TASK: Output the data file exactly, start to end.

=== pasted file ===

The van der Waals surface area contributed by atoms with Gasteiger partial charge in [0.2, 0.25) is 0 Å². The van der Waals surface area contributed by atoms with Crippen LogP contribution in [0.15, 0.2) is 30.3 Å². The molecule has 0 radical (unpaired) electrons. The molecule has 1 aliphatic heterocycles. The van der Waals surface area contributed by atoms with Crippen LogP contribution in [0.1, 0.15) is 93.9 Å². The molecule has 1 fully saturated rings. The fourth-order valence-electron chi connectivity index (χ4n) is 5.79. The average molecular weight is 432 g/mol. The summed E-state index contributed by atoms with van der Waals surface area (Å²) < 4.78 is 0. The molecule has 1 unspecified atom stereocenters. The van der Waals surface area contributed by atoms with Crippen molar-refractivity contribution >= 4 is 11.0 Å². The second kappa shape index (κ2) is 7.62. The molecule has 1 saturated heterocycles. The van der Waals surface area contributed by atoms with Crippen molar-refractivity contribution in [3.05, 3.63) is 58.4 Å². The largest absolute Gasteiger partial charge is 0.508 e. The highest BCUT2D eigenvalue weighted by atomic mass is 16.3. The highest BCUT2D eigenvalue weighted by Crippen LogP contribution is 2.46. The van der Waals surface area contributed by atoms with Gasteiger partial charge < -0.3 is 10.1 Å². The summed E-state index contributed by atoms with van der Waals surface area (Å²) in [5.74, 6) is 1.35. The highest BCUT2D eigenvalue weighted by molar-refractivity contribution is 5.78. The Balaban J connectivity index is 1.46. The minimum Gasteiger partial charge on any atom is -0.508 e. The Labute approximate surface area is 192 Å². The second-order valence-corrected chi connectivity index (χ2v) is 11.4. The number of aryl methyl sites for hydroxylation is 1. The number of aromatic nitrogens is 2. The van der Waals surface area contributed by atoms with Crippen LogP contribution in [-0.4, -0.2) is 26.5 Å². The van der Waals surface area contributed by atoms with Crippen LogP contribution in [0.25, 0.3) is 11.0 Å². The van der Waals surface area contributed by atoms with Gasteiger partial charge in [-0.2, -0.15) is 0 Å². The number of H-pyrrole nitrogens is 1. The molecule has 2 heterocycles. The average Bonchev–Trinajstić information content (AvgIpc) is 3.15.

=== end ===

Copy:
The van der Waals surface area contributed by atoms with Gasteiger partial charge in [0.2, 0.25) is 0 Å². The van der Waals surface area contributed by atoms with Crippen LogP contribution in [0.15, 0.2) is 30.3 Å². The molecule has 0 radical (unpaired) electrons. The molecule has 1 aliphatic heterocycles. The van der Waals surface area contributed by atoms with Crippen LogP contribution in [0.1, 0.15) is 93.9 Å². The molecule has 1 fully saturated rings. The fourth-order valence-electron chi connectivity index (χ4n) is 5.79. The average molecular weight is 432 g/mol. The summed E-state index contributed by atoms with van der Waals surface area (Å²) < 4.78 is 0. The molecule has 1 unspecified atom stereocenters. The van der Waals surface area contributed by atoms with Crippen molar-refractivity contribution >= 4 is 11.0 Å². The second kappa shape index (κ2) is 7.62. The molecule has 1 saturated heterocycles. The van der Waals surface area contributed by atoms with Crippen molar-refractivity contribution in [3.05, 3.63) is 58.4 Å². The largest absolute Gasteiger partial charge is 0.508 e. The highest BCUT2D eigenvalue weighted by atomic mass is 16.3. The highest BCUT2D eigenvalue weighted by Crippen LogP contribution is 2.46. The van der Waals surface area contributed by atoms with Gasteiger partial charge < -0.3 is 10.1 Å². The summed E-state index contributed by atoms with van der Waals surface area (Å²) in [5.74, 6) is 1.35. The highest BCUT2D eigenvalue weighted by molar-refractivity contribution is 5.78. The Balaban J connectivity index is 1.46. The minimum Gasteiger partial charge on any atom is -0.508 e. The Labute approximate surface area is 192 Å². The second-order valence-corrected chi connectivity index (χ2v) is 11.4. The number of aryl methyl sites for hydroxylation is 1. The number of aromatic nitrogens is 2. The van der Waals surface area contributed by atoms with Crippen LogP contribution in [-0.4, -0.2) is 26.5 Å². The van der Waals surface area contributed by atoms with Crippen LogP contribution in [0.25, 0.3) is 11.0 Å². The van der Waals surface area contributed by atoms with Gasteiger partial charge in [-0.2, -0.15) is 0 Å². The number of H-pyrrole nitrogens is 1. The molecule has 2 heterocycles. The average Bonchev–Trinajstić information content (AvgIpc) is 3.15.